GHB and ketamine are depressants, not stimulants.   Users enjoy a sense of euphoria and sometimes a heightened sense of touch, so the connection with sexual pleasure may seem obvious.  (They share some of these characteristics with another central nervous system depressant, alcohol.)  Unfortunately, GHB, K and alcohol all interfere with male sexual response.

Notice a common theme here?  Almost all drugs have the potential for interfering with erections.  Erections are relatively precarious things, which is one reason why Viagra is popular among many men seeking greater sexual self-confidence.

But what’s the effect of combining Viagra-induced boners and chemically disinhibited brains?  If guys toss poppers into the stew, there is the real possibility of a fatal interaction between Viagra and nitrate inhalers.  And men under the influence are much more likely to think with their dicks – a prescription for riskier sex.  Men using stimulants may find that the sex gets rougher than they intended because they are processing physical sensations differently; they are more likely to wear out a condom or run out of lube.  And guys who know better find it easier to break their own rules about risky sex if they are enjoying the relaxing effects of their favorite substance.

Having sex when our brain chemistry is significantly altered can reinforce the separation between sex and intimacy.  Too often there’s a fine line between being uninhibited being unconscious.  We’re more likely to make bad choices of sexual partners or find ourselves in situations without a clear understanding of how we got there.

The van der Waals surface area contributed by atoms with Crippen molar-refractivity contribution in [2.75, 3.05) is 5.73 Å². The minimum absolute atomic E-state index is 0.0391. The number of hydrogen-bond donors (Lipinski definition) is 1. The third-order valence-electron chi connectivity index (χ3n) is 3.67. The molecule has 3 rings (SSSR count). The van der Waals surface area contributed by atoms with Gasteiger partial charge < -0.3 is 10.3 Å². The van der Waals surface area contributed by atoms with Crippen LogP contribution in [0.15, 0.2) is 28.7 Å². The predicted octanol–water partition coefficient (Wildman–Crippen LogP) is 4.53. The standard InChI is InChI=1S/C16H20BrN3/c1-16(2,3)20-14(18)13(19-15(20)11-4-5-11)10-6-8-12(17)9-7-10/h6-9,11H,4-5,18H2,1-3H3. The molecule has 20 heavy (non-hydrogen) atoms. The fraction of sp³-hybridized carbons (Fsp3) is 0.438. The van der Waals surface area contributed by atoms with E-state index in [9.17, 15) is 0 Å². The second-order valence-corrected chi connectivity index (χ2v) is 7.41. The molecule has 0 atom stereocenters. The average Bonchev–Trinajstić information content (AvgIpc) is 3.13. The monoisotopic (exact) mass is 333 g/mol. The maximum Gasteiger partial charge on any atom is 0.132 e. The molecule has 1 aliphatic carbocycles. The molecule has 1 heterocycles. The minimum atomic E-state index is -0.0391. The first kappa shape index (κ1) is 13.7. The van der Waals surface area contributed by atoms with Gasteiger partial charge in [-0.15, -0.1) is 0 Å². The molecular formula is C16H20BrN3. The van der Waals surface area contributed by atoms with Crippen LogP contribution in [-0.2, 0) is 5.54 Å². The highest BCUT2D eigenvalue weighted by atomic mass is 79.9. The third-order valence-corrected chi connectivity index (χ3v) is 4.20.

How do you know if you’ve got a problem?  Ask yourself:

  • Are friends telling me they are worried about how I am with drugs or sex?
  • How often do I use drugs while having sex?
  • Do I have sex that is riskier than I really want to if I’ve been drinking or using?
  • Am I having trouble starting or maintaining the sort of relationships I want?
  • Am I guilty, ashamed or worried about what I’m doing?

It’s not good sex if you feel injured, guilty or ashamed afterwards.  If you think you may have a problem, get help.  Find a doc or therapist who is knowledgeable and nonjudgmental about both gay sexuality and drug use.

You need someone who will help you sort out what is best for you, not someone who wants to run your life.  Sorting out your choices will help you stay healthy and happy.

About John

I have been  licensed by the State of Georgia as a professional counselor for more than 25 years.  My areas of specialty are relationships, intimacy, sexuality, anxiety and depression.  My passion is helping people build happier lives and stronger relationships. 

I know it isn’t always easy to talk about problems.  My approach to counseling is nonjudgmental and compassionate.  If you have questions, I welcome the opportunity to talk with you about working together.

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Whether you've worked with a therapist before or are exploring counseling for the first time, you probably have questions.  It is important to have the information you need to make a good decision when selecting a therapist.  I welcome your questions -- about your specific situation, about me or about my approach to therapy. Making things better can start with an email, or you can call me at (404) 874-8536.